When Apple first released the iPhone in 2007, I wrote a blog post with the headline: “Why my phone won’t be an iPhone.” I laid out several reasons I would not be giving up my Palm Treo 700p for Apple’s gadget, including the poor voice and data service of Apple’s lone wireless partner, AT&T, and the lack of third-party apps.
The iPhone has obviously come a long way since then. It can now be used on any carrier. Its voice and data quality are stellar. Some of its built-in apps, such as Apple Pay, are best in class. There are 1.5 million apps created by outside developers.
I have finally caved in: My phone is now an iPhone.
And I got there the way that many others have: by switching from an Android-based smartphone. About six weeks ago, I swapped my two-year-old Samsung Galaxy S5 for a new iPhone 6S to better understand Apple’s flagship product as I began a new assignment about the company.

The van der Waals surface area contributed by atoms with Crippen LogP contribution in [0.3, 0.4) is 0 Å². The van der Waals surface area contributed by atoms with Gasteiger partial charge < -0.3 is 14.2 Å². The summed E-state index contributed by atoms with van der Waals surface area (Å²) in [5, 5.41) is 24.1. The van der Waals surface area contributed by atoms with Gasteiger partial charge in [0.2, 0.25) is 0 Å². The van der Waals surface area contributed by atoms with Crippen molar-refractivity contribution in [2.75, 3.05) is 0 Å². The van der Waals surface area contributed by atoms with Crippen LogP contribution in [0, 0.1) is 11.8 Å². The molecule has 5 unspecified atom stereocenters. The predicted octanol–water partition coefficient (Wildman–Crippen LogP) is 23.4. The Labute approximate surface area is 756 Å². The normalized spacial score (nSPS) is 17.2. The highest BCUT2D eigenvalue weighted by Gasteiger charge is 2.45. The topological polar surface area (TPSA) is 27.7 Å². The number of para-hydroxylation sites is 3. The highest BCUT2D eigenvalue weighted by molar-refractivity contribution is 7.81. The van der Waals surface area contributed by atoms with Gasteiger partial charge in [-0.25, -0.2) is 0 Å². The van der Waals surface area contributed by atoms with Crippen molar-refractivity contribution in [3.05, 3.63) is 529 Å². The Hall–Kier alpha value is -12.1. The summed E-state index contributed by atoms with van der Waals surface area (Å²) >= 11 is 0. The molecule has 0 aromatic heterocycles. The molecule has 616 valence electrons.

Cellebrite, the company widely believed to have accessed the San Bernardino iPhone for the FBI, is reportedly ‘optimistic’ that it will also be able to access a locked iPhone 6.
CNN reports that Italian architect Leonardo Fabbretti met with the company last week to see whether it could help gain access to his dead son’s iPhone. Before his death from bone cancer, 13-year-old Dama Fabbretti had added his father’s thumbprint to allow him access – but the phone required the passcode after a restart, and his father doesn’t know the code.
It’s a familiar feeling when you get a text from your phone provider saying you’ve nearly run out of data for the month. Depending on what sort of mobile phone contract you’re on, if you don’t keep an eye on the amount of data you’re using you can find yourself landed with a hefty bill.
Here’s 10 simple ways to minimise your data expenditure on both Android and iPhone.